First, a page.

Catch-22 Personality Quiz
PLEASE DISREGARD THE FOLLOWING You already know to eat at least five servings each of fruits and vegetables. But does it matter how these goodies make it to your plate? Fresh fruits and vegetables straight from the produce aisle are usually best, as long as you're eating them soon after picking. Sometimes though, it's not always possible to purchase produce when it's fresh off the farm. Seasonal changes will also affect which type of produce we purchase, since fresh fruits and vegetables often are quite expensive. If you can't afford to purchase all your fruits and vegetables fresh, try canned and frozen. Frozen produce is nutritionally comparable to fresh but canned produce does lose some vitamins and minerals during the heating process. However, the canned versions of at least three vegetables are actually higher in healthful phytochemicals than their fresh versions: Corn, carrots, and tomatoes all benefit from the canning process. Another benefit of frozen and canned produce: They have a longer shelf life, so you can keep them on hand for quick additions to meals. If you do purchase more canned or frozen produce, make sure the label says they contain no added salt and sugars. (Remember "heavy syrup"?) Bottom line: It's more important to eat at least five servings of fruits and vegetables each day than it is to worry about how they made it to your plate.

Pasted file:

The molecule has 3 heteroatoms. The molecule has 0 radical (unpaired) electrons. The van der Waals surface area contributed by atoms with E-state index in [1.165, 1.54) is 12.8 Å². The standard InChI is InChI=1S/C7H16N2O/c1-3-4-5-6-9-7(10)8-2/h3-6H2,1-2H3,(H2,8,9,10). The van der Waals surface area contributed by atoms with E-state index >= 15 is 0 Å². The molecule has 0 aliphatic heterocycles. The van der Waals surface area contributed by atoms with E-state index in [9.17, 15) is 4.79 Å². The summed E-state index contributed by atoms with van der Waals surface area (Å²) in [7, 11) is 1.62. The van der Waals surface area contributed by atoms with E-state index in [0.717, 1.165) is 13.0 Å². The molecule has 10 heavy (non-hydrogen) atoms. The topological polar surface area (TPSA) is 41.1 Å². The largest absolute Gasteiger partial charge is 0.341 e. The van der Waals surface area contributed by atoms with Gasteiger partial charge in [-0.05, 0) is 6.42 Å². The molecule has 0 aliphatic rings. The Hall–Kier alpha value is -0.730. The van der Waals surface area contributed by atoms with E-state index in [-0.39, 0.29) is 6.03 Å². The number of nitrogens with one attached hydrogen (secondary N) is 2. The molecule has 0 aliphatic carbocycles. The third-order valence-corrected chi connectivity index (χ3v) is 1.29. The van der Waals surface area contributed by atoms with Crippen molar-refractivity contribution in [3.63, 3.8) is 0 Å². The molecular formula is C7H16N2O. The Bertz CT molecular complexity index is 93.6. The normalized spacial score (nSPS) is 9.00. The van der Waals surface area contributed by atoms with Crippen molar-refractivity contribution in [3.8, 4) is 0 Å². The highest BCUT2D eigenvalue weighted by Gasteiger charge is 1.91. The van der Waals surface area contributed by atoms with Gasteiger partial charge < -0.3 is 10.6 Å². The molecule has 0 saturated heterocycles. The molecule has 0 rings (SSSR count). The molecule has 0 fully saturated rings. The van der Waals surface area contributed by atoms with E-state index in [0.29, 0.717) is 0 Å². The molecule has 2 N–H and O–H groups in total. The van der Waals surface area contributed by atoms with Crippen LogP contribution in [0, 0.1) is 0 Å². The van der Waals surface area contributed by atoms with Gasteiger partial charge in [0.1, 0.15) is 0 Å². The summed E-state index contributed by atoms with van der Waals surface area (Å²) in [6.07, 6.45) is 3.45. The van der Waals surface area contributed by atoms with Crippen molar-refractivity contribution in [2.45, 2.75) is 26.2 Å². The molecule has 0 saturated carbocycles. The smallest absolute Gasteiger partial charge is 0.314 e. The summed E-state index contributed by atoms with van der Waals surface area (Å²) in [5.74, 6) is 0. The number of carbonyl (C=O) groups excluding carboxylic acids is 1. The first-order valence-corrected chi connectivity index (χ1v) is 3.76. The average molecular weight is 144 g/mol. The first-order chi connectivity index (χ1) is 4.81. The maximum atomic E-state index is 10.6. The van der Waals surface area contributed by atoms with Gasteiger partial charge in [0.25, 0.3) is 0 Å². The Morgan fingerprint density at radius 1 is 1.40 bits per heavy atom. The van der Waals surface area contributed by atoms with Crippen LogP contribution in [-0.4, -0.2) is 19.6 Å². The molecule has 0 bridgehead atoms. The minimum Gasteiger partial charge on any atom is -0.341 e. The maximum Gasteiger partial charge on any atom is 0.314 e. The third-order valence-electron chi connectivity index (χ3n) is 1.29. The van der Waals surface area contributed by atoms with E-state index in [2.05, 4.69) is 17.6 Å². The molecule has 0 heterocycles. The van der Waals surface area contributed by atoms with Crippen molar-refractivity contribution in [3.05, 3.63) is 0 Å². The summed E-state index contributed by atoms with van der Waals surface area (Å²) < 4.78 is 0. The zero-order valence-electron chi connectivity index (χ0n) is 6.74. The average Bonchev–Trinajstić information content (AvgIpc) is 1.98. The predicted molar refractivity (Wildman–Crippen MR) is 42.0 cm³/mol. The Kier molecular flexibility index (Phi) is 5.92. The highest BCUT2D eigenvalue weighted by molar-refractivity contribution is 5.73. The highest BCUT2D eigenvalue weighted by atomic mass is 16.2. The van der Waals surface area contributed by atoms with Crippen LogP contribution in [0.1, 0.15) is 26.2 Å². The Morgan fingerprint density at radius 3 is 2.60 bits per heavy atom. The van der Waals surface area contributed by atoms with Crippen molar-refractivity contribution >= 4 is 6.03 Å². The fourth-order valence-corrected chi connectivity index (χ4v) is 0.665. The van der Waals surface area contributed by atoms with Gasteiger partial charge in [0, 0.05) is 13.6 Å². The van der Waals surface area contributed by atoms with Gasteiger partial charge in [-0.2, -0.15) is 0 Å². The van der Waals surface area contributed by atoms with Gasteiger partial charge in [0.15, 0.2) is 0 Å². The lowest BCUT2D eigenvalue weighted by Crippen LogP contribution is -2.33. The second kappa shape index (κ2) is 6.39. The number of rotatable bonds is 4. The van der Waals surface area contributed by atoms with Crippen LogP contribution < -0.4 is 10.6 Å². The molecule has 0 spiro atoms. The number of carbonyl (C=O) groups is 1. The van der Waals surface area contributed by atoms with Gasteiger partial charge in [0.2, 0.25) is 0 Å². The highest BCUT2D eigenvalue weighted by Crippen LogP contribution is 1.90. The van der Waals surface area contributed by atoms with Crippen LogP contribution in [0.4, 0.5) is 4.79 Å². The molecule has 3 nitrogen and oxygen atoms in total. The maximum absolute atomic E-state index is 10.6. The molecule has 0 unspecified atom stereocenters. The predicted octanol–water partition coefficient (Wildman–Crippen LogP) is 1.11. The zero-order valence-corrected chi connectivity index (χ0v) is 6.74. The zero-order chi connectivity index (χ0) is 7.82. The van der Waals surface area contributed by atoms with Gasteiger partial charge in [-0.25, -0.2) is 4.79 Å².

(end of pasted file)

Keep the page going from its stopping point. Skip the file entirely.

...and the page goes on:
PLEASE DISREGARD THE FOLLOWING The leader of the world's 1 billion Roman Catholics has been to the White House only once in history. That changes this week, and President Bush is pulling out all the stops: driving out to a suburban military base to meet Pope Benedict XVI's plane, bringing a giant audience to the South Lawn and hosting a fancy East Room dinner. These are all firsts. Bush has never before given a visiting leader the honor of picking him up at the airport. In fact, no president has done so at Andrews Air Force Base, the typical landing spot for modern leaders.
Created by: alec